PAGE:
Julie Marlow offers an advisory, consultancy, writing and editing service for local governments developing and delivering cultural development plans. Working closely with the Cultural Development Network using its planning framework and principles and a set of unique measurable outcomes for evaluation, Julie has worked with a growing number of councils, with more coming on-stream in this fast-developing area in local government planning.
Local governments across Australia are increasingly focused on cultural development, with significant investments in cultural infrastructure, staff and programming. This investment at grass roots community level is growing and, in some cases, faster than state and commonwealth financial input. Local government spend is around 27% of all national spending on cultural funding, at $1.5 billion, a huge investment in local urban, regional and rural arts and culture.
The framework we are recommending puts rigour into these plans and is focussed on outcomes. Essentially, it allows councils to understand what difference their investment in culture makes, and its impact on communities. The measurable outcomes help organisations to understand how effective they are being in achieving their objectives, and contributes to evidence-based practice, which is increasingly required by funders and decision makers. We can apply the schema equally to large national cultural organisations and to the smallest regional and rural areas and everything in between.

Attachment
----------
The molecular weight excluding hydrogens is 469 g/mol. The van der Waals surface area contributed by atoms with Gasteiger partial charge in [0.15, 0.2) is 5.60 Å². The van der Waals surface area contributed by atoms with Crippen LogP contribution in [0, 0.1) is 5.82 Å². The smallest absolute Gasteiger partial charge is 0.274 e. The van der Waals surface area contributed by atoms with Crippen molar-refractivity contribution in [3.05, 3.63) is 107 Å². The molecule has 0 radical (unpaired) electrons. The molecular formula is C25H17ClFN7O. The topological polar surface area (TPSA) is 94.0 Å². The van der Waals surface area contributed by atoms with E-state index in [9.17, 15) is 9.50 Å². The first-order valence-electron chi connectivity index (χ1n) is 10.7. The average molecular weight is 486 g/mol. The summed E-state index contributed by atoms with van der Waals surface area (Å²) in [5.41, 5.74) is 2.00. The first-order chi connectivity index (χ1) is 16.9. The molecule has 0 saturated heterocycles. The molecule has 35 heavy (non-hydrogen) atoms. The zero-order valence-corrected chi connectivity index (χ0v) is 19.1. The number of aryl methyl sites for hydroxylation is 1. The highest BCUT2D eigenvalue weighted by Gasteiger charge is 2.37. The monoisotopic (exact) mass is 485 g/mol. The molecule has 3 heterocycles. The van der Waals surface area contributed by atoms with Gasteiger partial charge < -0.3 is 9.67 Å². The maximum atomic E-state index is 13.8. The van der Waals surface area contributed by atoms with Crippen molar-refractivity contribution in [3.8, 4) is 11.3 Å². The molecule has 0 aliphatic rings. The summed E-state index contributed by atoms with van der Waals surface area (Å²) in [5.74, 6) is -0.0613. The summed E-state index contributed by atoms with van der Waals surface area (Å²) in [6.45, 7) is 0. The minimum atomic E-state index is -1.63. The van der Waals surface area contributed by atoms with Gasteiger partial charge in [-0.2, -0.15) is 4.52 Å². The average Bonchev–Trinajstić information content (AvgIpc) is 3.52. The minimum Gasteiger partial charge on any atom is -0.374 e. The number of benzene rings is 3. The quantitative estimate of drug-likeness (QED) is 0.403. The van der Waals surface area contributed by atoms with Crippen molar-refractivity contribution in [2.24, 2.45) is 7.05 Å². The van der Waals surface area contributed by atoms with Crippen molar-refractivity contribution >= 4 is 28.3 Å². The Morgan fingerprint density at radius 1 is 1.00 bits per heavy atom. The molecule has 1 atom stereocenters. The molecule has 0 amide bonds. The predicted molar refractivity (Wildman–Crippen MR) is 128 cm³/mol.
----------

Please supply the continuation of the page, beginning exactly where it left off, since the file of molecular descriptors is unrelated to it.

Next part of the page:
Julie’s work is intended to contribute to better practice in cultural development planning, and to assist council staff to achieve better outcomes for their community. Using the methodologies developed at CDN, Julie guides council staff through every step of the planning process, and also assists with subsequent evaluation of the plan and the application of the measurable outcomes.
Mobile: 0413 183 059.
“The world is not only facing economic, social or environmental challenges. Creativity, knowledge, diversity and beauty are the unavoidable bases for dialogue for peace and progress as these values are intrinsically connected to human development and freedoms”
United Cities and Local Governments policy statement on culture 2010, supporting the notion of culture as ‘the fourth pillar of sustainability’ first developed by Jon Hawkes for CDN in 2001